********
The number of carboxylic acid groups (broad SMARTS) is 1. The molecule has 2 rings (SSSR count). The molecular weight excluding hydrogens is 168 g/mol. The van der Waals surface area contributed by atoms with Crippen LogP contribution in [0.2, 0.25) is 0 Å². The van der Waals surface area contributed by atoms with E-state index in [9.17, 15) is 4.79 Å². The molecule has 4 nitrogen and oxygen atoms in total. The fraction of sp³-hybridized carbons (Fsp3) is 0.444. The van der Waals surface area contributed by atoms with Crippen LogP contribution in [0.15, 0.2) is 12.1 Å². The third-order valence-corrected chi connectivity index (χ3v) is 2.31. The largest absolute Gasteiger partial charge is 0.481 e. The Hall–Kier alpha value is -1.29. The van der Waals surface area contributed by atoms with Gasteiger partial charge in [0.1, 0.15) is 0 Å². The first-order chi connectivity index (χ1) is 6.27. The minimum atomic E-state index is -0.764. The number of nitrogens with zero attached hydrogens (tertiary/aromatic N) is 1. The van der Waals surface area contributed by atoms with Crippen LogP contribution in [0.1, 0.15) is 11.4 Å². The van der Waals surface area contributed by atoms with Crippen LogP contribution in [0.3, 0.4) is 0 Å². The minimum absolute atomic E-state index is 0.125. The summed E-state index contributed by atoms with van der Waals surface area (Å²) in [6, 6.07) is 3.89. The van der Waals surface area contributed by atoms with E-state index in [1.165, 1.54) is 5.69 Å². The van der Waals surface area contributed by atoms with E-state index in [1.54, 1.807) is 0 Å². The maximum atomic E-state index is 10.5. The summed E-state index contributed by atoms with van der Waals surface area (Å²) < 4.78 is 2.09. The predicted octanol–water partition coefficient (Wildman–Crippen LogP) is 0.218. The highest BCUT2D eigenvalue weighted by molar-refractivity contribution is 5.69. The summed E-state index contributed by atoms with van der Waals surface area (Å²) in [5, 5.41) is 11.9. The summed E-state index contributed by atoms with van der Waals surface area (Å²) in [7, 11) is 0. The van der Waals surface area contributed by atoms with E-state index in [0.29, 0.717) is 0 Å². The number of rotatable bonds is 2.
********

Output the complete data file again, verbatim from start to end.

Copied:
The number of carboxylic acid groups (broad SMARTS) is 1. The molecule has 2 rings (SSSR count). The molecular weight excluding hydrogens is 168 g/mol. The van der Waals surface area contributed by atoms with Crippen LogP contribution in [0.2, 0.25) is 0 Å². The van der Waals surface area contributed by atoms with E-state index in [9.17, 15) is 4.79 Å². The molecule has 4 nitrogen and oxygen atoms in total. The fraction of sp³-hybridized carbons (Fsp3) is 0.444. The van der Waals surface area contributed by atoms with Crippen LogP contribution in [0.15, 0.2) is 12.1 Å². The third-order valence-corrected chi connectivity index (χ3v) is 2.31. The largest absolute Gasteiger partial charge is 0.481 e. The Hall–Kier alpha value is -1.29. The van der Waals surface area contributed by atoms with Gasteiger partial charge in [0.1, 0.15) is 0 Å². The first-order chi connectivity index (χ1) is 6.27. The minimum atomic E-state index is -0.764. The number of nitrogens with zero attached hydrogens (tertiary/aromatic N) is 1. The van der Waals surface area contributed by atoms with Crippen LogP contribution in [0.1, 0.15) is 11.4 Å². The van der Waals surface area contributed by atoms with Crippen LogP contribution in [0.3, 0.4) is 0 Å². The minimum absolute atomic E-state index is 0.125. The summed E-state index contributed by atoms with van der Waals surface area (Å²) in [6, 6.07) is 3.89. The van der Waals surface area contributed by atoms with E-state index in [1.165, 1.54) is 5.69 Å². The van der Waals surface area contributed by atoms with E-state index in [1.54, 1.807) is 0 Å². The maximum atomic E-state index is 10.5. The summed E-state index contributed by atoms with van der Waals surface area (Å²) < 4.78 is 2.09. The predicted octanol–water partition coefficient (Wildman–Crippen LogP) is 0.218. The highest BCUT2D eigenvalue weighted by molar-refractivity contribution is 5.69. The summed E-state index contributed by atoms with van der Waals surface area (Å²) in [5, 5.41) is 11.9. The summed E-state index contributed by atoms with van der Waals surface area (Å²) in [7, 11) is 0. The van der Waals surface area contributed by atoms with E-state index in [0.29, 0.717) is 0 Å². The number of rotatable bonds is 2.